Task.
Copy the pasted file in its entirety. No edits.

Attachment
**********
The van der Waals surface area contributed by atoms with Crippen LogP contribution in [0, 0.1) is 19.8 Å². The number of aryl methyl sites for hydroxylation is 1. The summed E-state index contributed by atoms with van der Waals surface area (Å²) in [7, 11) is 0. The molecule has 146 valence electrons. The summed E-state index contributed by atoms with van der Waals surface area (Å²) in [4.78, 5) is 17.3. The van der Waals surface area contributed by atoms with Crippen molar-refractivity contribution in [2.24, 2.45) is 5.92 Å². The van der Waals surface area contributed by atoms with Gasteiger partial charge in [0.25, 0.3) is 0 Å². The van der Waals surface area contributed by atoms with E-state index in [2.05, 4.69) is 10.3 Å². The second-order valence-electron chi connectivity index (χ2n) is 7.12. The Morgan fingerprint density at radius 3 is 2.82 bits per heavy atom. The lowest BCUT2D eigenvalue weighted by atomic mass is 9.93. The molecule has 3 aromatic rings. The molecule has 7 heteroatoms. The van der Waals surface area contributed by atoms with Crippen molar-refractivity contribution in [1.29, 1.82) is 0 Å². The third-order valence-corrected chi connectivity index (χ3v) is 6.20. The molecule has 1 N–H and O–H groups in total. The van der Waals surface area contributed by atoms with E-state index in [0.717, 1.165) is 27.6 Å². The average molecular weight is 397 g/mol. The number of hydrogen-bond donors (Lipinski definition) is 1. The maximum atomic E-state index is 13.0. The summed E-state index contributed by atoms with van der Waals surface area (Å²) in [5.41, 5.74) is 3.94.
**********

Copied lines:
The van der Waals surface area contributed by atoms with Crippen LogP contribution in [0, 0.1) is 19.8 Å². The number of aryl methyl sites for hydroxylation is 1. The summed E-state index contributed by atoms with van der Waals surface area (Å²) in [7, 11) is 0. The molecule has 146 valence electrons. The summed E-state index contributed by atoms with van der Waals surface area (Å²) in [4.78, 5) is 17.3. The van der Waals surface area contributed by atoms with Crippen molar-refractivity contribution in [2.24, 2.45) is 5.92 Å². The van der Waals surface area contributed by atoms with Gasteiger partial charge in [0.25, 0.3) is 0 Å². The van der Waals surface area contributed by atoms with E-state index in [2.05, 4.69) is 10.3 Å². The second-order valence-electron chi connectivity index (χ2n) is 7.12. The Morgan fingerprint density at radius 3 is 2.82 bits per heavy atom. The lowest BCUT2D eigenvalue weighted by atomic mass is 9.93. The molecule has 3 aromatic rings. The molecule has 7 heteroatoms. The van der Waals surface area contributed by atoms with Crippen molar-refractivity contribution in [1.29, 1.82) is 0 Å². The third-order valence-corrected chi connectivity index (χ3v) is 6.20. The molecule has 1 N–H and O–H groups in total. The van der Waals surface area contributed by atoms with E-state index in [0.717, 1.165) is 27.6 Å². The average molecular weight is 397 g/mol. The number of hydrogen-bond donors (Lipinski definition) is 1. The maximum atomic E-state index is 13.0. The summed E-state index contributed by atoms with van der Waals surface area (Å²) in [5.41, 5.74) is 3.94.